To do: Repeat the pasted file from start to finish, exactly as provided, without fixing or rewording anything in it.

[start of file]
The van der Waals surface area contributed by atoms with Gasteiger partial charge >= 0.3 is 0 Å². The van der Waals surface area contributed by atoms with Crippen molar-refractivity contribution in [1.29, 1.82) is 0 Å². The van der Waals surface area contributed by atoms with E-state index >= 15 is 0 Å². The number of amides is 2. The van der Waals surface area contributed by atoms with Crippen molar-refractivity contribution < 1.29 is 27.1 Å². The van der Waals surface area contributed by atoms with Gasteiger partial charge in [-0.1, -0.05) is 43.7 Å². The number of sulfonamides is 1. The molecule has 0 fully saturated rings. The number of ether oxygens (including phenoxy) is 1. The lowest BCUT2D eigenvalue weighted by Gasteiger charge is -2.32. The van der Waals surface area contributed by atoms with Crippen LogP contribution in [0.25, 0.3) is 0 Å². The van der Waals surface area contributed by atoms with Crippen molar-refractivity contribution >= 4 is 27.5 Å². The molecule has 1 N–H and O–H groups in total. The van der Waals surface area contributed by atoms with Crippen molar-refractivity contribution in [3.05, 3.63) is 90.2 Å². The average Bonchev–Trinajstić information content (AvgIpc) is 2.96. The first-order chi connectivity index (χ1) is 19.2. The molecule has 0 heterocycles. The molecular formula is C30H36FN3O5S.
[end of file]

The van der Waals surface area contributed by atoms with Gasteiger partial charge >= 0.3 is 0 Å². The van der Waals surface area contributed by atoms with Crippen molar-refractivity contribution in [1.29, 1.82) is 0 Å². The van der Waals surface area contributed by atoms with E-state index >= 15 is 0 Å². The number of amides is 2. The van der Waals surface area contributed by atoms with Crippen molar-refractivity contribution < 1.29 is 27.1 Å². The van der Waals surface area contributed by atoms with Gasteiger partial charge in [-0.1, -0.05) is 43.7 Å². The number of sulfonamides is 1. The molecule has 0 fully saturated rings. The number of ether oxygens (including phenoxy) is 1. The lowest BCUT2D eigenvalue weighted by Gasteiger charge is -2.32. The van der Waals surface area contributed by atoms with Crippen LogP contribution in [0.25, 0.3) is 0 Å². The van der Waals surface area contributed by atoms with Crippen molar-refractivity contribution >= 4 is 27.5 Å². The molecule has 1 N–H and O–H groups in total. The van der Waals surface area contributed by atoms with Crippen molar-refractivity contribution in [3.05, 3.63) is 90.2 Å². The average Bonchev–Trinajstić information content (AvgIpc) is 2.96. The first-order chi connectivity index (χ1) is 19.2. The molecule has 0 heterocycles. The molecular formula is C30H36FN3O5S.